Farmers seek more subsidies under rice tariff law
LA TRINIDAD, Benguet, Philippines — In the wake of the passage of the implementing rules of Republic Act No. 11203, or the rice tariffication law, Cordillera farmers have sought for amendments to include subsidy on farm inputs.
Half of the rice competitiveness enhancement fund focuses on farm mechanization, but there is no direct mention of aid for farm inputs such as seeds and fertilizers, said Remy Albano, president of Cordillera Federation of Irrigators Associations (FIA-CAR).
Under the new law, the rice fund has an annual allocation of P10 billion for six years and 30 percent of this will go to the development, propagation, and promotion of inbred rice by the Philippine Rice Research Institute.
“Even if farms are mechanized but input prices continue to rise, we remain losers in the trade,” said Albano, who is also vice governor of Apayao.
He said farmers in Cordillera need to shift to hybrid rice to be at par with other rice-producing regions and increase yield per hectare since they can no longer expand their farms.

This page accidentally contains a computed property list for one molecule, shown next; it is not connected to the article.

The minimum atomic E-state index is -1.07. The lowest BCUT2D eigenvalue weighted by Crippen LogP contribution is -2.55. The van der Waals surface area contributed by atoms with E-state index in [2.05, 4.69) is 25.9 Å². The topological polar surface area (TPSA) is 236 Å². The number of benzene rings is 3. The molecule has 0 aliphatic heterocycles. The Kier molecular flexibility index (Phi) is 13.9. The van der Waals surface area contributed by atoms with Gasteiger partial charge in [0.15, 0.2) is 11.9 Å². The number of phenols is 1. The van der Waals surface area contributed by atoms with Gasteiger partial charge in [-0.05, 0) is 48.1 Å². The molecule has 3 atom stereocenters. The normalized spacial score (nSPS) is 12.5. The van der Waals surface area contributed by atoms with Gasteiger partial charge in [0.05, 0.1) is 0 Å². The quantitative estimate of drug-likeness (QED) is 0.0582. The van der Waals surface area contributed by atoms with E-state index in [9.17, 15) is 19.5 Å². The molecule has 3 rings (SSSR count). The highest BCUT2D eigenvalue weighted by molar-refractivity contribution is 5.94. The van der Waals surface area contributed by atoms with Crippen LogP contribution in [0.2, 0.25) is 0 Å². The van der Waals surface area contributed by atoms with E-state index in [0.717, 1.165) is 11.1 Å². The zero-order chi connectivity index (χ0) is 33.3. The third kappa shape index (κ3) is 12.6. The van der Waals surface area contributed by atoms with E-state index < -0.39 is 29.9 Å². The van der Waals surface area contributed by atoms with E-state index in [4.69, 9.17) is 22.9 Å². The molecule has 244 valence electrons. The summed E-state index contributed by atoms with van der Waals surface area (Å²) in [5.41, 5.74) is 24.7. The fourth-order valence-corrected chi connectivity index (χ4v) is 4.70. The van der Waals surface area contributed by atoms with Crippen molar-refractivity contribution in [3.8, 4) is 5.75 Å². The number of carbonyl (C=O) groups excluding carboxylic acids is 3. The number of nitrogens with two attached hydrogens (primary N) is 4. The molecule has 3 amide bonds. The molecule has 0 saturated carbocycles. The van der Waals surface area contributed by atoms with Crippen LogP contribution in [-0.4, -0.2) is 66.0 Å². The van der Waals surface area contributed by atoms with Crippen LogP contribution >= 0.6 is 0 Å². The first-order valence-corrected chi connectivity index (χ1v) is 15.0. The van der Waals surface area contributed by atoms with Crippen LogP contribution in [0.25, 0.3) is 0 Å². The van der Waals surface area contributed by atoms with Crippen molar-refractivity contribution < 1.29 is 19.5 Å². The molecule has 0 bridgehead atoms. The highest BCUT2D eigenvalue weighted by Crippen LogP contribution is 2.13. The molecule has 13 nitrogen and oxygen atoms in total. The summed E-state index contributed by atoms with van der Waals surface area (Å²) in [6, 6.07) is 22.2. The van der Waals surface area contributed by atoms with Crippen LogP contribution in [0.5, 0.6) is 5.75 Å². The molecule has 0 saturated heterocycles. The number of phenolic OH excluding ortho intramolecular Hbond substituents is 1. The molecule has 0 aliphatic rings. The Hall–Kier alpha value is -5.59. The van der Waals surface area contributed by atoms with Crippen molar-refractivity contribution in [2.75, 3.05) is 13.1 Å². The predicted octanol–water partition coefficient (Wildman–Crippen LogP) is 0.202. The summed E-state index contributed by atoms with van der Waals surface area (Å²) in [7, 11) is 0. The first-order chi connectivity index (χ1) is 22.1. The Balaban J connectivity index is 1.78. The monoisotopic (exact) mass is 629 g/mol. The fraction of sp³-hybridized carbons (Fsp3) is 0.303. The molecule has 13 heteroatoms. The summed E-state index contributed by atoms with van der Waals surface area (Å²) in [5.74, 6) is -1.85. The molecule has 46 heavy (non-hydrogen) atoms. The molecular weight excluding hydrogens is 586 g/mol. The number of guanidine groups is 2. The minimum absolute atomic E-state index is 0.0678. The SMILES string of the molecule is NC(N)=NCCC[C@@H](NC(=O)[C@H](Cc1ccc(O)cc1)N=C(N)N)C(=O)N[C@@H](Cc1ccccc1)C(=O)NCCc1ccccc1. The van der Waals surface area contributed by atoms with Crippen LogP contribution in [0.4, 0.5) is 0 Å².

Hybrid rice varieties produce higher yield and are more resistant to diseases and insects. However, they are more expensive than the commonly used inbred variety.
Albano said farmers cannot use hybrid rice seeds harvested from the previous season because these have already lost vigor, a genetic characteristic which results in lower yield.
“This means farmers need to allocate money to buy seeds every season,” Albano said.
In recent years, prices of fertilizers have also significantly increased along with other farming commodities, he said, adding that this has forced many farmers to resort to “credit-for-harvest” offers from rice traders or pawn their fields for immediate cash need.
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